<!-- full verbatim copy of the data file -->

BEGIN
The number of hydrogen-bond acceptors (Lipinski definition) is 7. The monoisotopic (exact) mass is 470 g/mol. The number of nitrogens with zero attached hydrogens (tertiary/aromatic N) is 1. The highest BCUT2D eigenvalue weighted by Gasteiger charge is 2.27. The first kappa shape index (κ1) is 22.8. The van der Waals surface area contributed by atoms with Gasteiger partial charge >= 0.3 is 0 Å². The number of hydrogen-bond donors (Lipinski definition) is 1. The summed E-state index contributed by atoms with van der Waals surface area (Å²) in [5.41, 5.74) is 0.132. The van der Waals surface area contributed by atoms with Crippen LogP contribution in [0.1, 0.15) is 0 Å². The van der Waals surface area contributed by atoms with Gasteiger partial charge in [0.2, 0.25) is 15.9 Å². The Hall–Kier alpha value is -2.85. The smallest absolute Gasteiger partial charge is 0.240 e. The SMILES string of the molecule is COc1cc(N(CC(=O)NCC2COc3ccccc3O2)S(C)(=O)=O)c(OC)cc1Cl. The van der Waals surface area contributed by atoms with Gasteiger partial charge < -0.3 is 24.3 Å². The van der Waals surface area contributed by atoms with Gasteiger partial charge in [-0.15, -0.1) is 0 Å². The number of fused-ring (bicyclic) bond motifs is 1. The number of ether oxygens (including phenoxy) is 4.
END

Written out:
The number of hydrogen-bond acceptors (Lipinski definition) is 7. The monoisotopic (exact) mass is 470 g/mol. The number of nitrogens with zero attached hydrogens (tertiary/aromatic N) is 1. The highest BCUT2D eigenvalue weighted by Gasteiger charge is 2.27. The first kappa shape index (κ1) is 22.8. The van der Waals surface area contributed by atoms with Gasteiger partial charge >= 0.3 is 0 Å². The number of hydrogen-bond donors (Lipinski definition) is 1. The summed E-state index contributed by atoms with van der Waals surface area (Å²) in [5.41, 5.74) is 0.132. The van der Waals surface area contributed by atoms with Crippen LogP contribution in [0.1, 0.15) is 0 Å². The van der Waals surface area contributed by atoms with Gasteiger partial charge in [0.2, 0.25) is 15.9 Å². The Hall–Kier alpha value is -2.85. The smallest absolute Gasteiger partial charge is 0.240 e. The SMILES string of the molecule is COc1cc(N(CC(=O)NCC2COc3ccccc3O2)S(C)(=O)=O)c(OC)cc1Cl. The van der Waals surface area contributed by atoms with Gasteiger partial charge < -0.3 is 24.3 Å². The van der Waals surface area contributed by atoms with Gasteiger partial charge in [-0.15, -0.1) is 0 Å². The number of fused-ring (bicyclic) bond motifs is 1. The number of ether oxygens (including phenoxy) is 4.